N2K: The House’s Upper Hand Over the Senate

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March 16, 2011, 3:41 p.m.

Gov. Butch Ot­ter (R) raised $752K in the 3rdQ, while act­iv­ist/ex-Har­vard prof. Keith Allred (D) raised $372.5K. Ot­ter has $211K CoH to Allred’s $102K CoH.

“Ot­ter’s cam­paign said he has an­oth­er” $67.2K “in con­tri­bu­tions already com­mit­ted, but not yet paid.” Ot­ter, in a state­ment: “This has been an in­cred­ible quarter for my cam­paign. We not only raised a sig­ni­fic­ant amount of money, but the mo­mentum go­ing for­ward is ex­tremely high.”

“Allred had ac­tu­ally out­raised Ot­ter” in “the pre­vi­ous two re­port­ing peri­ods, but Ot­ter turned that around in the most re­cent peri­od.”

Want More On This Race? Check out the Hot­line Dash­board for a com­pre­hens­ive run­down of this race, in­clud­ing stor­ies, polls, ads, FEC num­bers, and more!

Ot­ter “re­por­ted a slew of con­tri­bu­tions from big busi­ness in­terests” and “from a long list of in­di­vidu­als.” Allred’s sup­port “came mostly from in­di­vidu­als across the state, but he also drew big money from labor uni­ons.” Allred spokes­per­son Shea An­der­sen: “We are very proud that more than 90 per­cent of our donors are every­day Idaho­ans. That’s a re­cord we’re proud of” (Rus­sell, Spokane Spokes­man-Re­view, 10/13).

John Breglio, theat­er law­yer and pro­du­cer of the 2006 Broad­way re­viv­al of A Chor­us Line, was quoted on ib­lo­g­broad­way.com say­ing: “I would nev­er open any show without go­ing out of town first; it would be vir­tu­ally sui­cid­al. Go­ing out of town for at least four weeks is the bare, bare, bare min­im­um. If you can’t af­ford to do it, then don’t do the show.”

The prac­tice of tak­ing shows on a shake­down cruise to New Haven or Bal­timore, or up to 12 cit­ies, in some cases, be­fore open­ing on Broad­way, is a long-stand­ing one for good reas­on. Work­ing the kinks out be­fore the New York crit­ics can get their teeth in­to a show is hardly nov­el, nor is get­ting in­to a pres­id­en­tial race early — long be­fore the de­bates, the na­tion­al tele­vi­sion ap­pear­ances, and the mi­cro­scop­ic scru­tiny of every word or ac­tion, past or present, that comes once the cam­paign be­gins in earn­est. A faux pas or less than polit­ic­ally ad­vant­age­ous ex­plan­a­tion of a po­s­i­tion can be quietly cor­rec­ted early on; later on, such can be fatal or, at the very least, very dam­aging.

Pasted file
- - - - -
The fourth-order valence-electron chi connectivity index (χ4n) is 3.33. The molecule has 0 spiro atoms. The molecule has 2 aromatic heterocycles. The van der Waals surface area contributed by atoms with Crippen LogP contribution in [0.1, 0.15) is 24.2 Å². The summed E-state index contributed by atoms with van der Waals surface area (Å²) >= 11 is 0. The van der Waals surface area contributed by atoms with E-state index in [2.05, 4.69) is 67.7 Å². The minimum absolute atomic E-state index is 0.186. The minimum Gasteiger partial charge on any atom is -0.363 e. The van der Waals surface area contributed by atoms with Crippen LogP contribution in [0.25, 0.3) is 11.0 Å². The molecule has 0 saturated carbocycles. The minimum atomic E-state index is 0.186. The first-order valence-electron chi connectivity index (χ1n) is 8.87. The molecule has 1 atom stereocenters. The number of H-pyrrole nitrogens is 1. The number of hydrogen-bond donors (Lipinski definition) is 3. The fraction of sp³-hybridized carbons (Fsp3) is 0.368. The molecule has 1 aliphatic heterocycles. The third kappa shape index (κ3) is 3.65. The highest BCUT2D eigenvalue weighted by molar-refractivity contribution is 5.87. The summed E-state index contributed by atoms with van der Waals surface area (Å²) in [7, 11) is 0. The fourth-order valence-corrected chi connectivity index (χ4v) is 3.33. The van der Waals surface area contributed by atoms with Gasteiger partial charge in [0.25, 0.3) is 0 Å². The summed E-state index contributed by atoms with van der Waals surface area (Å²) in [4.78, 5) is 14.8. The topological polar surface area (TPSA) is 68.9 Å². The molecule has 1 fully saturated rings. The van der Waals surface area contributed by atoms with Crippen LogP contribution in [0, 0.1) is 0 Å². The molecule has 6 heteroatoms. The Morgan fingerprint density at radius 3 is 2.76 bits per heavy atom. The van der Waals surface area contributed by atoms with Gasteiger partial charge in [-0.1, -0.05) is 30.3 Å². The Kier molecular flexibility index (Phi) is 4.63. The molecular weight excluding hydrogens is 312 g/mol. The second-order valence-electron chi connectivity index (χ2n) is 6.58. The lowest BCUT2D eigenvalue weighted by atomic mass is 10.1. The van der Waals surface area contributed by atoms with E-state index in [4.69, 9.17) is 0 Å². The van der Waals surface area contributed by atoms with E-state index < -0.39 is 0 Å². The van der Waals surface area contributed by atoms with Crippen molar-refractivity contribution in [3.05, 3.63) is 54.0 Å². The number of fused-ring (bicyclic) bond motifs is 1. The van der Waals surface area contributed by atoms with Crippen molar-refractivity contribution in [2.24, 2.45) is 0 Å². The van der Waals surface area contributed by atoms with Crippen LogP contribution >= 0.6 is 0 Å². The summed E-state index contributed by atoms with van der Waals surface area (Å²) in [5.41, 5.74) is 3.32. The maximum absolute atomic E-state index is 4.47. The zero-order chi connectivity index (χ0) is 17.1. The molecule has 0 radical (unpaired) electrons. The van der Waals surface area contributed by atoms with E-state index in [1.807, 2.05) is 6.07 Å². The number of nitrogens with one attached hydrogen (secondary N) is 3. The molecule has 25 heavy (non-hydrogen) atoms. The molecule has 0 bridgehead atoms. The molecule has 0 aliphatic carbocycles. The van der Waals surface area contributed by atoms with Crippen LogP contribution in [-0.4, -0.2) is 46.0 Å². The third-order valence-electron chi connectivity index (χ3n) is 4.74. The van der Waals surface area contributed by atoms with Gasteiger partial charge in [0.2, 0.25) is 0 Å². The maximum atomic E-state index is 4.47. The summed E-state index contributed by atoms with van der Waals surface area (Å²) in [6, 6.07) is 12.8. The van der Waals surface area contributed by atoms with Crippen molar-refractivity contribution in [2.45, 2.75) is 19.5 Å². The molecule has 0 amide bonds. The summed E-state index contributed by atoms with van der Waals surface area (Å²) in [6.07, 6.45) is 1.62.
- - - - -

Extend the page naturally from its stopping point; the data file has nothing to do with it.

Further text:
From Na­tion­al Journ­al: PIC­TURES: Green Loan Be­ne­fi­ciar­ies Bach­mann Speaks on Bor­der Agent Con­tro­versy Is Christie’s Al­pha-Male Style What the GOP Wants? Emails Show Obama Was Warned About Solyn­dra Cook: Christie Must be Ready to Scramble

On Tues­day af­ter­noon, New Jer­sey Gov. Chris Christie will an­nounce that he will not seek the 2012 Re­pub­lic­an pres­id­en­tial nom­in­a­tion or, put an­oth­er way, he will not sur­render to the siren song, the whis­per­ings of people with a lot less at stake.

If Christie had run, he would im­me­di­ately have faced in­tense pres­sure to raise money, touch base with thou­sands of crit­ic­al state and GOP donor pooh-bahs, and cram on is­sues he nev­er had to con­tem­plate dur­ing his four years as a Mor­ris County, N.J., free­hold­er, six years as a U.S. at­tor­ney, or 20 months as gov­ernor. And — oh, yes — he would still have been the CEO of a ma­jor state. It cer­tainly must have been se­duct­ive hav­ing all of these people beg­ging him to run, but ask Texas Gov. Rick Perry or Rep. Michele Bach­mann, R-Minn., where those sup­port­ers went once the ma­nure star­ted hit­ting the fan.